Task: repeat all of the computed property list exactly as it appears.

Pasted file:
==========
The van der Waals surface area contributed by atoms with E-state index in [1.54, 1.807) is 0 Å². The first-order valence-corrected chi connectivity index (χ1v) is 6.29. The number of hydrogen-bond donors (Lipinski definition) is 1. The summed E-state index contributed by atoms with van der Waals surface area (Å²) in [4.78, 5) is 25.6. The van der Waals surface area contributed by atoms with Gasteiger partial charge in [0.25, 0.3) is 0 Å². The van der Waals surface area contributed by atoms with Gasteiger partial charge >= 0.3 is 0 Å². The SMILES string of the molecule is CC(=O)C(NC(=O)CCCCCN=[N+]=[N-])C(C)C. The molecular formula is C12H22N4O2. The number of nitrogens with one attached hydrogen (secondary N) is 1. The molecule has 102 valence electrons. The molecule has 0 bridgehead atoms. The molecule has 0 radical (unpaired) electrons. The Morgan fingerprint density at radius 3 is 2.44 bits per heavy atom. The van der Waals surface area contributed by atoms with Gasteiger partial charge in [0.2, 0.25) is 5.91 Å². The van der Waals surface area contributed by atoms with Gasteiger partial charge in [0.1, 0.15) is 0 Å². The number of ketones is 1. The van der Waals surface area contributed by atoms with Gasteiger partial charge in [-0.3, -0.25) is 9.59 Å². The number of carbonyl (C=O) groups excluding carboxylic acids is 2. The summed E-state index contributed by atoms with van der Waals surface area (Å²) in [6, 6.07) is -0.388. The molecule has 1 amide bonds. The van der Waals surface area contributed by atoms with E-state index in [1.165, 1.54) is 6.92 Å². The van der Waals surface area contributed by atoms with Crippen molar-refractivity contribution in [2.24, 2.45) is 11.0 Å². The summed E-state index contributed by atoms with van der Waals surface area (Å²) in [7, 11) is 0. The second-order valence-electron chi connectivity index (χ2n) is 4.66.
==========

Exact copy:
The van der Waals surface area contributed by atoms with E-state index in [1.54, 1.807) is 0 Å². The first-order valence-corrected chi connectivity index (χ1v) is 6.29. The number of hydrogen-bond donors (Lipinski definition) is 1. The summed E-state index contributed by atoms with van der Waals surface area (Å²) in [4.78, 5) is 25.6. The van der Waals surface area contributed by atoms with Gasteiger partial charge in [0.25, 0.3) is 0 Å². The van der Waals surface area contributed by atoms with Gasteiger partial charge >= 0.3 is 0 Å². The SMILES string of the molecule is CC(=O)C(NC(=O)CCCCCN=[N+]=[N-])C(C)C. The molecular formula is C12H22N4O2. The number of nitrogens with one attached hydrogen (secondary N) is 1. The molecule has 102 valence electrons. The molecule has 0 bridgehead atoms. The molecule has 0 radical (unpaired) electrons. The Morgan fingerprint density at radius 3 is 2.44 bits per heavy atom. The van der Waals surface area contributed by atoms with Gasteiger partial charge in [0.2, 0.25) is 5.91 Å². The van der Waals surface area contributed by atoms with Gasteiger partial charge in [0.1, 0.15) is 0 Å². The number of ketones is 1. The van der Waals surface area contributed by atoms with Gasteiger partial charge in [-0.3, -0.25) is 9.59 Å². The number of carbonyl (C=O) groups excluding carboxylic acids is 2. The summed E-state index contributed by atoms with van der Waals surface area (Å²) in [6, 6.07) is -0.388. The molecule has 1 amide bonds. The van der Waals surface area contributed by atoms with E-state index in [1.165, 1.54) is 6.92 Å². The van der Waals surface area contributed by atoms with Crippen molar-refractivity contribution in [2.24, 2.45) is 11.0 Å². The summed E-state index contributed by atoms with van der Waals surface area (Å²) in [7, 11) is 0. The second-order valence-electron chi connectivity index (χ2n) is 4.66.